Section 1, Chapter 8 (Creating Safety Networks)

(Effective 04/02/19)

Table of Contents

8.1 Safety Circles Tool

8.2 Inviting People to the Network

8.3 Activities of the Network

8.4 Safety Network Meetings

Creating Safety Networks

Signs of Safety philosophy is anchored in the aboriginal way of life and reflected in the proverb “it takes a village to raise a child”.  Work with parents is an important and needed action to provide safety and wellbeing for children.  At the same time it is vital to support that work with a strong network of people that are willing to help the child and family.  Where there is not network, there is no safety.  This can open up opportunities for families to grow, while at the same time minimizing secrets that make future maltreatment more likely.  Natural networks often surround families and know more about them than professionals ever will.  When involved in a meaningful way, these networks can and often do stay involved long after professional intervention ends.

8.1 Safety Circles Tool

Parents and families often have natural supports they can count on.  Agency professionals must help support, grow and develop the networks capacity to come around parents and children to ensure future safety.  Susie Essex developed The Safety Circles tool to be used to explore with a family those they think could be involved in their safety network.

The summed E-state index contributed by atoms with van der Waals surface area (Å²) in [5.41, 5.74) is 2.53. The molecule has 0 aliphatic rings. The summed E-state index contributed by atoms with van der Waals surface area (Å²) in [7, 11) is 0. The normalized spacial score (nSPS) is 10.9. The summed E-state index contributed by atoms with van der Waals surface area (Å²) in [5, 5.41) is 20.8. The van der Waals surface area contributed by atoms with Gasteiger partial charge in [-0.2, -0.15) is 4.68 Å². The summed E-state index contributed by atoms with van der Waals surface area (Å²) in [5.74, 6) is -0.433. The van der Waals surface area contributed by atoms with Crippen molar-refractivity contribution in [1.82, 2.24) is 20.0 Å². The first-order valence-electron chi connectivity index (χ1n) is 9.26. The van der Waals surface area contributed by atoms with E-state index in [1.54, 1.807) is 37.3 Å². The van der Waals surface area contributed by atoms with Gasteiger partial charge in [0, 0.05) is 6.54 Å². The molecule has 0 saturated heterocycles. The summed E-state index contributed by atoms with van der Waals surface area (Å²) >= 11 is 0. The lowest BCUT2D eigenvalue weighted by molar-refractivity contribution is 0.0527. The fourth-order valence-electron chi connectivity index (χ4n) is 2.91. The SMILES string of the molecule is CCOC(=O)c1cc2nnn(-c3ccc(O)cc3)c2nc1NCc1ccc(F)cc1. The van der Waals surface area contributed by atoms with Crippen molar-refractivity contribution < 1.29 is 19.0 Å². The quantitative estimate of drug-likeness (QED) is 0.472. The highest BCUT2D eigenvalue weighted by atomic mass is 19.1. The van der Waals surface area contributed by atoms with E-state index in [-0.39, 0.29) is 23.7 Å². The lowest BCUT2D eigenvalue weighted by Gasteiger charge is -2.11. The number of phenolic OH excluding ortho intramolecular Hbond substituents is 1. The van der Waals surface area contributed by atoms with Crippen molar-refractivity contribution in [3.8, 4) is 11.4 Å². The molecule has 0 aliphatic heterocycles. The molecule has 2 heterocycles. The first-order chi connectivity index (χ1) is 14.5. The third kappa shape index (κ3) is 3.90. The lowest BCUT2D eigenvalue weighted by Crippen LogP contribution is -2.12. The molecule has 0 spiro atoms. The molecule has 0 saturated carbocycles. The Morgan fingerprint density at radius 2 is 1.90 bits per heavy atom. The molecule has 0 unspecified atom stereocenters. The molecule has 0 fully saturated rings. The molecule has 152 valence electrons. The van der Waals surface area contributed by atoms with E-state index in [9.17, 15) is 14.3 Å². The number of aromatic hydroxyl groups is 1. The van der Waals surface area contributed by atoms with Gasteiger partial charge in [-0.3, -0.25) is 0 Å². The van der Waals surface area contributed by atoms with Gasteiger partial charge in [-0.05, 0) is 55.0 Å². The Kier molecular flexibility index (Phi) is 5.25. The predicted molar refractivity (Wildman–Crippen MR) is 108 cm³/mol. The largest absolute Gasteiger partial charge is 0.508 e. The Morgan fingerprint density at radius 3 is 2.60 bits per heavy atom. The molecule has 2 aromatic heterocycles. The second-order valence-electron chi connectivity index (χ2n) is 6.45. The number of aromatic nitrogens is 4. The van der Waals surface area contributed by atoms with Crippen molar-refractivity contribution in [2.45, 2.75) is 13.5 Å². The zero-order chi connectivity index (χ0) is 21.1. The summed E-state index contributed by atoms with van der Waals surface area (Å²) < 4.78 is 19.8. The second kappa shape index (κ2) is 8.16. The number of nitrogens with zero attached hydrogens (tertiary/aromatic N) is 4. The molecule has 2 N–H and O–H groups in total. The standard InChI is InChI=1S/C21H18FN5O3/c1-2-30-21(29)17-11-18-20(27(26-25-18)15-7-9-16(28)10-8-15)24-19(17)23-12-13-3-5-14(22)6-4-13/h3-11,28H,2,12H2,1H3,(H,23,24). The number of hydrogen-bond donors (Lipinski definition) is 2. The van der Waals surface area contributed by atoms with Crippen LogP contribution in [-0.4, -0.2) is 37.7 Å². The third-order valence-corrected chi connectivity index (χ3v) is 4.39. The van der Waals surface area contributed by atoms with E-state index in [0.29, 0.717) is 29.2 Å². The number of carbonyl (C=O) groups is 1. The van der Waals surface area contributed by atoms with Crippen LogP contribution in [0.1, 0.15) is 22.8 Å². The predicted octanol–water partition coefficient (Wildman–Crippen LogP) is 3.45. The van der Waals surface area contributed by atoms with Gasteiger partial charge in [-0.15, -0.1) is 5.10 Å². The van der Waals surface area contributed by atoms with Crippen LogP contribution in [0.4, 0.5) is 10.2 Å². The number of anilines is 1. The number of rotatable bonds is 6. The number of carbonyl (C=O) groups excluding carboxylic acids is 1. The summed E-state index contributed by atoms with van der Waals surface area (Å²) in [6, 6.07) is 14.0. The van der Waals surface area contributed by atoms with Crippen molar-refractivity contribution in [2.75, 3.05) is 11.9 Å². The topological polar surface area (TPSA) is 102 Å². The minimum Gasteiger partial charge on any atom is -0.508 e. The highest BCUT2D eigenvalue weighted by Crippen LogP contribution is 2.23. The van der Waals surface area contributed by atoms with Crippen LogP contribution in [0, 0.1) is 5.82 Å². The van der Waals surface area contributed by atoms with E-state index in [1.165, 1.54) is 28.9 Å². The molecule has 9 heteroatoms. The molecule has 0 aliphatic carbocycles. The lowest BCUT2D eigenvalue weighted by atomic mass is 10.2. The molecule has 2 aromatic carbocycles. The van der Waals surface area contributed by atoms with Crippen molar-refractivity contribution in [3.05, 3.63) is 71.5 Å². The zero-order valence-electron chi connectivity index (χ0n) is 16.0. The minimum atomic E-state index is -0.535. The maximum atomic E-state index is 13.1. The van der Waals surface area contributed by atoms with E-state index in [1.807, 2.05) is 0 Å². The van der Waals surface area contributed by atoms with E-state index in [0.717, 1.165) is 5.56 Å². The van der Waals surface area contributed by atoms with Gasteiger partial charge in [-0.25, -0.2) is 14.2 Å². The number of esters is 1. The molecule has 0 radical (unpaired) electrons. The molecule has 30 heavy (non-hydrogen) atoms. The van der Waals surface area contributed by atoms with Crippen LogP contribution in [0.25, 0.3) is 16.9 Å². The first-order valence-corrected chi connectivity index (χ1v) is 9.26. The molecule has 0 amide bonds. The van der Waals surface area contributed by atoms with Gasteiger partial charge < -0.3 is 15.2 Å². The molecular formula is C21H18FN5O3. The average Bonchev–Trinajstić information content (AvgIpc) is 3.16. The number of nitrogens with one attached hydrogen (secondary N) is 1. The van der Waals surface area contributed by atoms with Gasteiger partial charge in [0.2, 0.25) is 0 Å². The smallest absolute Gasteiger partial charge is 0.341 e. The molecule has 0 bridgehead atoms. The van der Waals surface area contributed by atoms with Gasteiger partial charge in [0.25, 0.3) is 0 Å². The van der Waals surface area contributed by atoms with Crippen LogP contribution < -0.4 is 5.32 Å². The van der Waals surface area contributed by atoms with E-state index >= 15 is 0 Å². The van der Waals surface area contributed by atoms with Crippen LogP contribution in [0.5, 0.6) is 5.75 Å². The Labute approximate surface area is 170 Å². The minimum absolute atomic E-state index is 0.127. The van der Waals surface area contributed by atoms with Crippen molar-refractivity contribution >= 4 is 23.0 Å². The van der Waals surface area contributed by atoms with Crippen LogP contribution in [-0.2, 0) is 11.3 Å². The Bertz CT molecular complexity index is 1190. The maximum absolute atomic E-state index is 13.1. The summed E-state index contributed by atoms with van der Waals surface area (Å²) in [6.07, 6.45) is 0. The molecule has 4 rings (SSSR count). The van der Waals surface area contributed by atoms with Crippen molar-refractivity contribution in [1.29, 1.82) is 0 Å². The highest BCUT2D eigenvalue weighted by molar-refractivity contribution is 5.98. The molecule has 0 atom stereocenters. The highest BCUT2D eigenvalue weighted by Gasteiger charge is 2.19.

These tools can and should, and can, be adapted to any family’s particular situation.  There may be times where the safety factors are so high that the agency has a bottom line about the safety network composition.  If a family cannot think of persons that can be in their network, the agency should use this as an opportunity for exploration.  Some questions that can be asked of the family include:

  • “So right now you say you do not know anyone who can help you, but we are saying you have to have some people to help you and the kids.  What are your ideas about who you could ask?”
  • “What are your ideas about how you could ask people to help you?”
  • “If you did have some people in your life to help you, what sort of help would you want?”
  • “When have you been involved with other people in your life before?  How did you meet them?”
  • “How could these people help you demonstrate child protection (How can your network show Children’s Division, Court, and your Family Support Team how the children will be safe?).

8.2 Inviting People to the Network

It might seem like a small step, but planning with the parent on how they will approach the people they want in their network is important.  It is best for the parent to be clear on what they are asking of their network.  The members of the network must understand the child protection issues at hand in order to provide safety to the children in their safety network.

8.3 Activities of the Network

Safety network members ensure safety for the children AND support parents during times of struggle by being actively involved in the family’s day-to-day life.  Even family members who have had regular contact in the past must learn to live differently in order to ensure safety in the future.  Some other network roles might include helping with laundry, dropping in to visit and brining cookies and checking the children’s safety objects while they are there.  Safety network members should never be set up to police the parents because then the parents will have no reason to want the network involved after the case closes.  Practitioners should avoid setting the parents and network members up for an adversarial relationship.